As more time passes disputes over the future of Ninewa become more public. A group of pro-Kurdish sheikhs held a press conference calling for Kurdish President Massoud Barzani to free the rest of the province rather than have the Hashd do it. At the same time, a Hashd commander said that ex-Governor Atheel Nujafi’s Ninewa Guards should not be given control of any liberated areas. There are a number of Arab tribes in the governorate that Barzani’s Kurdistan Democratic Party (KDP) has attempted to co-opt over the years to support its goals of annexing the disputed areas. Pro-Iranian Hashd are also opposed to the Nujafi’s returning to power because they are aligned with the KDP. These arguments are likely to escalate.

SOURCES

Al Aalem, “The first stage completed in Ninewa We Are Coming and Baghdad denies the involvement of foreign troops,” 2/20/17

AIN, “Summary of today’s operation to free West Mosul,” 2/20/17

Atassi, Basma, Beech, Samantha, and Yan, Holly, “Battle for Mosul: Iraqi forces take key village near airport from ISIS,” CNN, 2/20/17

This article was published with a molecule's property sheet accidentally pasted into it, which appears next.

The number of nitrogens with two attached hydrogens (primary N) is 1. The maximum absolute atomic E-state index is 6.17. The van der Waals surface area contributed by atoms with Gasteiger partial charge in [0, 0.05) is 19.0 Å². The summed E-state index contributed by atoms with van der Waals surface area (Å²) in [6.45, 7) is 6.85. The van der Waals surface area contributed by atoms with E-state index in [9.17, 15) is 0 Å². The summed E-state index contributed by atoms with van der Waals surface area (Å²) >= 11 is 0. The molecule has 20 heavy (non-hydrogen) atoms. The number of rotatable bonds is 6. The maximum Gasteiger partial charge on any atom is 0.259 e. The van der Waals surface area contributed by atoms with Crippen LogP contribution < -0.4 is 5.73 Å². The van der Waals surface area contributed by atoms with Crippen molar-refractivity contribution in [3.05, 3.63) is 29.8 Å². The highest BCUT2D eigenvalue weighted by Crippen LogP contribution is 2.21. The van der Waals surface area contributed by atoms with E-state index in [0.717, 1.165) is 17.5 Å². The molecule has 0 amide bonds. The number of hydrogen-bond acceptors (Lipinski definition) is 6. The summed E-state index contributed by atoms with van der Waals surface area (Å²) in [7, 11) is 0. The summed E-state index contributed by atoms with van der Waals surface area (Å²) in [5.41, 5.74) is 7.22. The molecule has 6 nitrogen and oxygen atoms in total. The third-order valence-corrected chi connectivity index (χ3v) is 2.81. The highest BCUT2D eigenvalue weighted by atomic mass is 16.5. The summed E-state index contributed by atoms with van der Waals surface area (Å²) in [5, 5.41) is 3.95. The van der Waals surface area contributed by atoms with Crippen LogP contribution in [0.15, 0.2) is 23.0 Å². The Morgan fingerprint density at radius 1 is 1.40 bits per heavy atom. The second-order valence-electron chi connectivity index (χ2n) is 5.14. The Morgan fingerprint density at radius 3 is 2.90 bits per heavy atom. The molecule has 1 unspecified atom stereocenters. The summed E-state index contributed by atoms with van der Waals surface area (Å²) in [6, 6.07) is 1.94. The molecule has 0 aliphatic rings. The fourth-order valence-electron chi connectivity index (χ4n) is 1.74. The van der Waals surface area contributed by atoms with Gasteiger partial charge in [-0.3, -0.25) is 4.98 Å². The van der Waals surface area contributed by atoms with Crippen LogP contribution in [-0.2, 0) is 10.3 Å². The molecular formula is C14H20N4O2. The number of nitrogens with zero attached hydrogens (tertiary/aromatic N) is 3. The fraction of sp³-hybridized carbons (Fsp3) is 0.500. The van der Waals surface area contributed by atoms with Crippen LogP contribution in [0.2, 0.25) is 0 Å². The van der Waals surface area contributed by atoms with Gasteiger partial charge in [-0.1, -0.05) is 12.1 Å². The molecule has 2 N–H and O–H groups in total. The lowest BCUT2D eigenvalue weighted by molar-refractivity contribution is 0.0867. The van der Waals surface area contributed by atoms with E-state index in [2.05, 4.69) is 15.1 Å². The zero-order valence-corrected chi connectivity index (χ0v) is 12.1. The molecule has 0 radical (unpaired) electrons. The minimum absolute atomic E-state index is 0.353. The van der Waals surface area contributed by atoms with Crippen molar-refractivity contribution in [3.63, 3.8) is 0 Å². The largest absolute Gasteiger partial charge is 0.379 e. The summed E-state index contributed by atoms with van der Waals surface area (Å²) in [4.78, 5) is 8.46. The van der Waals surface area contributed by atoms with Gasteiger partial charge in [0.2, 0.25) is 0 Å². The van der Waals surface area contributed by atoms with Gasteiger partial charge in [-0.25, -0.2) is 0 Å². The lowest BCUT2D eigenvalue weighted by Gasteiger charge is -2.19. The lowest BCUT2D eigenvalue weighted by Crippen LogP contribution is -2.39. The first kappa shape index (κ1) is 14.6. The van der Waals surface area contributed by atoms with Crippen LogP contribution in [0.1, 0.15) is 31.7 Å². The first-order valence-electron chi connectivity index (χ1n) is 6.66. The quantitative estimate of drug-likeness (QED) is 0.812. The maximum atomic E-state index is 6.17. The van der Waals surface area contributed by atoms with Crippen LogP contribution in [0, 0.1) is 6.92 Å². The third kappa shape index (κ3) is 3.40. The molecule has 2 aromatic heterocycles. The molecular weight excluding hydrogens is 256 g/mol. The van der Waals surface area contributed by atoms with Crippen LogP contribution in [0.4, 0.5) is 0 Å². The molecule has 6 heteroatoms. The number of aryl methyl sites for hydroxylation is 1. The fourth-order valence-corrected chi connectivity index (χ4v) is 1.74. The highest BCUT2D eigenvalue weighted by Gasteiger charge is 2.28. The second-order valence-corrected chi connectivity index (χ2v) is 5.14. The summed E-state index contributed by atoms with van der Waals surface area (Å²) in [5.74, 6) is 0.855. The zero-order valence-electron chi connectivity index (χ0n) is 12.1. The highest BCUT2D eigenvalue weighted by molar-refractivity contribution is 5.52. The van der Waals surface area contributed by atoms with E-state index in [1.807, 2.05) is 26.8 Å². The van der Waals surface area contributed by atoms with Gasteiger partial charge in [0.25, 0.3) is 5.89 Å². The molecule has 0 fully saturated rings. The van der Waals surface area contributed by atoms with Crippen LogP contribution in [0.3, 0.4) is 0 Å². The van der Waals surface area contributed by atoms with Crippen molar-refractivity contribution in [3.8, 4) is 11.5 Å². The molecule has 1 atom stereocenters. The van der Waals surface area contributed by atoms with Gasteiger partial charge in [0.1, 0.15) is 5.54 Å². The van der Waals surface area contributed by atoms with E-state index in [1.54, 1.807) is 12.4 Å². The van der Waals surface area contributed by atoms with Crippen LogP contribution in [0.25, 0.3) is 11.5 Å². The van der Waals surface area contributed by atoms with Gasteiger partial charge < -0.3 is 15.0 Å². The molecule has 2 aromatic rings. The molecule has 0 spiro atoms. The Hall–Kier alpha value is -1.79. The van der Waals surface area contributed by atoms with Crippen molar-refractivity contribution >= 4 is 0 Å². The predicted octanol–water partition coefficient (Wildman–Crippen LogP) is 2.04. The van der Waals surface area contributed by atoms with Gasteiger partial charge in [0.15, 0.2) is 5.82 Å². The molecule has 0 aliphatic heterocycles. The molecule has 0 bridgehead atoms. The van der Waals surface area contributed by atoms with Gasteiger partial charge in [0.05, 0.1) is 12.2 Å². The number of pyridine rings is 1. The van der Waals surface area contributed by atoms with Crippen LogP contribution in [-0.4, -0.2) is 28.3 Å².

Bas News, “Mosul: Iraqi Troops Storm Biggest Military Camp in North,” 2/20/17

BBC, “Mosul offensive: Iraqi army battles for outskirts of IS city,” 2/20/17

Griffin, Jennifer, “US troops in Iraq operating closer to front lines,” Fox News, 2/20/17

Gysin, Patrick, “British Troops Fresh Offensive,” The Sun, 2/20/17

Hemid, Leyla, “Nineveh Plains Residents Seek Barzani’s Support against Shi’ite Militias,” Bas News, 2/20/17

Hennigan, W.J. and Bulos, Nabih, “U.S. advisors are now fighting alongside Iraqi forces in the battle for Mosul,” Los Angeles Times, 2/20/17

Iraq Oil Report, “Inside Mosul: Feb. 20, 2017,” 2/21/17

Kakawais, Halo, “Iraqi forces will face ISIS suicide bombers, IEDs as they target Mosul airport,” Rudaw, 2/20/17

Kalin, Stephen and Chmaytelli, Maher, “Iraqi forces battle their way toward Mosul airport,” Reuters, 2/20/17

Kullab, Samya, “Aid groups brace for surge of displaced Mosul residents,” Al Jazeera, 2/20/17

Al Masalah, “Asadi: There is no intention of handing over liberated areas to Najafi’s forces,” 2/20/17

Mostafa, Mohamed, "7 civilians dead, wounded as Islamic State drones fall down in western Mosul," Iraqi News, 2/20/17
- “Officer: Iraqi troops invade IS-occupied military base west of Mosul,” Iraqi News, 2/20/17